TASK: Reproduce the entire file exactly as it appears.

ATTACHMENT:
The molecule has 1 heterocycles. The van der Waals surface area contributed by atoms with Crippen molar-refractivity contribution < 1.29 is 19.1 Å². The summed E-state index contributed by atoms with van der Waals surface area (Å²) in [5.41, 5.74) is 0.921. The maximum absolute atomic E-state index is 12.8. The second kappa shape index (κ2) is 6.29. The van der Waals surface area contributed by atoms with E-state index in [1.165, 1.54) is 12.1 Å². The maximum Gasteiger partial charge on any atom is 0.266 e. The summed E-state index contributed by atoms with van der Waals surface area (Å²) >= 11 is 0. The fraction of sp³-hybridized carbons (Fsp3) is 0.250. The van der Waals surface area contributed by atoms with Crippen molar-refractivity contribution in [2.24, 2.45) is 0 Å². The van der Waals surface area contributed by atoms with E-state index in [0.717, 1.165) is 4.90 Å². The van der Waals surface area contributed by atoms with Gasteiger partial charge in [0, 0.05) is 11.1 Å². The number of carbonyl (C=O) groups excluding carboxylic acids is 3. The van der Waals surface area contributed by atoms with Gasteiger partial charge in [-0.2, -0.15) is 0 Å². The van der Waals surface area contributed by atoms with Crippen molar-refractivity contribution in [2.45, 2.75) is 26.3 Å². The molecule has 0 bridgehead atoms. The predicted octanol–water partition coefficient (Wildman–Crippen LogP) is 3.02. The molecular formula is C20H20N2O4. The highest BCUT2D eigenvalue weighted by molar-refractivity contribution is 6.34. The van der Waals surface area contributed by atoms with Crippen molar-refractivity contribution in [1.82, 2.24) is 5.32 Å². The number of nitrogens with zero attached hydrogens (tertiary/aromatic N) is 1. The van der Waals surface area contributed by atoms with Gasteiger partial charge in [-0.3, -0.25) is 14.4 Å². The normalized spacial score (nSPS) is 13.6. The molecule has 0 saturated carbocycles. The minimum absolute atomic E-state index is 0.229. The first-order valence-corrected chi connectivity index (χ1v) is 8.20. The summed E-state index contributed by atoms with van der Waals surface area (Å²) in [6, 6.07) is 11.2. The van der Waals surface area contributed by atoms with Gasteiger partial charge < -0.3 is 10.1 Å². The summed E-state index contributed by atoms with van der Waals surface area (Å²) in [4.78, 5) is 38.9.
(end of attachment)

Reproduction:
The molecule has 1 heterocycles. The van der Waals surface area contributed by atoms with Crippen molar-refractivity contribution < 1.29 is 19.1 Å². The summed E-state index contributed by atoms with van der Waals surface area (Å²) in [5.41, 5.74) is 0.921. The maximum absolute atomic E-state index is 12.8. The second kappa shape index (κ2) is 6.29. The van der Waals surface area contributed by atoms with E-state index in [1.165, 1.54) is 12.1 Å². The maximum Gasteiger partial charge on any atom is 0.266 e. The summed E-state index contributed by atoms with van der Waals surface area (Å²) >= 11 is 0. The fraction of sp³-hybridized carbons (Fsp3) is 0.250. The van der Waals surface area contributed by atoms with Crippen molar-refractivity contribution in [2.24, 2.45) is 0 Å². The van der Waals surface area contributed by atoms with E-state index in [0.717, 1.165) is 4.90 Å². The van der Waals surface area contributed by atoms with Gasteiger partial charge in [0, 0.05) is 11.1 Å². The number of carbonyl (C=O) groups excluding carboxylic acids is 3. The van der Waals surface area contributed by atoms with Gasteiger partial charge in [-0.2, -0.15) is 0 Å². The van der Waals surface area contributed by atoms with Crippen molar-refractivity contribution in [2.45, 2.75) is 26.3 Å². The molecule has 0 bridgehead atoms. The predicted octanol–water partition coefficient (Wildman–Crippen LogP) is 3.02. The molecular formula is C20H20N2O4. The highest BCUT2D eigenvalue weighted by molar-refractivity contribution is 6.34. The van der Waals surface area contributed by atoms with Crippen molar-refractivity contribution in [1.82, 2.24) is 5.32 Å². The number of nitrogens with zero attached hydrogens (tertiary/aromatic N) is 1. The van der Waals surface area contributed by atoms with Gasteiger partial charge in [-0.3, -0.25) is 14.4 Å². The normalized spacial score (nSPS) is 13.6. The molecule has 0 saturated carbocycles. The minimum absolute atomic E-state index is 0.229. The first-order valence-corrected chi connectivity index (χ1v) is 8.20. The summed E-state index contributed by atoms with van der Waals surface area (Å²) in [6, 6.07) is 11.2. The van der Waals surface area contributed by atoms with Gasteiger partial charge < -0.3 is 10.1 Å². The summed E-state index contributed by atoms with van der Waals surface area (Å²) in [4.78, 5) is 38.9.